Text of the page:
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Disabling Symptoms of Sphincter Dysfunction

Disabling Symptoms of Sphincter Dysfunction

As a consequence of injuries suffered during childbirth, a woman can suffer significant and disabling symptoms of sphincter dysfunction.

For example, there can be a mixed picture of incontinence, with urgency, passive seepage and difficulty in evacuation.

Sadly such problems can arise after any vaginal delivery, but problems are much more common amongst those who suffer a severe perineal tear. More specifically, problems are more common amongst those whose 3rd or 4th degree tear is not properly diagnosed and/or repaired.

Will I respond to treatment?

There may be a positive response to conservative treatment, meaning non-surgical treatment. If not, the patient may be a candidate for a secondary surgical repair, although only 40% report satisfactory continence five years after the operation.

Therefore treatment may lead to some improvement in symptoms, but several different modes of treatment may have to be trialled first.

What if I do not respond to treatment?

If a patient does not respond to treatment, their symptoms are unlikely to improve.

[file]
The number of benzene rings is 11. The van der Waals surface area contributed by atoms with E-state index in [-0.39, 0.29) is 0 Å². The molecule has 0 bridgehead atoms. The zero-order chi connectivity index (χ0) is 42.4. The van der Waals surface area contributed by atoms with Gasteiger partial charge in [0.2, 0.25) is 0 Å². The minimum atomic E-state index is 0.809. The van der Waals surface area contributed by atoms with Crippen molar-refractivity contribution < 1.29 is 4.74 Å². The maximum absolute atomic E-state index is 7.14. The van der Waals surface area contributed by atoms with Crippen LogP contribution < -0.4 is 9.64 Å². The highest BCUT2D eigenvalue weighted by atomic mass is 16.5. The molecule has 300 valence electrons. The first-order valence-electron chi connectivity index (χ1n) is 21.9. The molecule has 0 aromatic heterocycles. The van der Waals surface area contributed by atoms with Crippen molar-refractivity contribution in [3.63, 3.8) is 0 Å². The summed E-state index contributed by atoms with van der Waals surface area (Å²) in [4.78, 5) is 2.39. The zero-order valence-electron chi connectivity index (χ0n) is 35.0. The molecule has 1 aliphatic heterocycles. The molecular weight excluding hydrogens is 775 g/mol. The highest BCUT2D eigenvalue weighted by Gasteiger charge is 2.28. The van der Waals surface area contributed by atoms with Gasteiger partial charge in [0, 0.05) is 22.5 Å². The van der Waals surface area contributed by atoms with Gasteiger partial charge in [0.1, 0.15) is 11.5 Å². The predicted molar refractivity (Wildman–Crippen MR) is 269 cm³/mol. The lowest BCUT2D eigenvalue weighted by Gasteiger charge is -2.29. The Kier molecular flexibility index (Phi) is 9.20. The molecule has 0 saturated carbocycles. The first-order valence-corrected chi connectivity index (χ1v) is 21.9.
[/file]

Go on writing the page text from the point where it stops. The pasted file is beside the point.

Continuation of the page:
Furthermore, most will find that their condition actually deteriorates with age, particularly due to the effects of the menopause (when muscles lose their elasticity). Some will have such severe dysfunction that a permanent colostomy is required.

What does the future hold?

In light of these injuries, any future deliveries should be by elective Caesarean section. Otherwise the patient runs the risk of exacerbating the impact of the tear. It is worth noting here that women can have another vaginal birth after having a 3rd degree tear, but only if a complete recovery has been made.

The impact of a missed 3rd degree tear can be devastating. Unfortunately unless an improvement in the patient's symptoms can be achieved, her problems in relation to her work, domestic and social life will not improve significantly in the future.

Why have I suffered these complications?

If you are experiencing disabling symptoms of sphincter dysfunction after giving birth, you will want to know why this has happened to you. This is understandable, as the joy of giving birth to a child will be overshadowed by the trauma and anxiety caused by your current condition.

In some cases, medical error is directly to blame. This is the case if your 3rd or 4th degree tear was not initially diagnosed, was not repaired, or was repaired to a poor standard. If this has happened to you, you have been the victim of medical negligence and you are entitled to pursue legal action.

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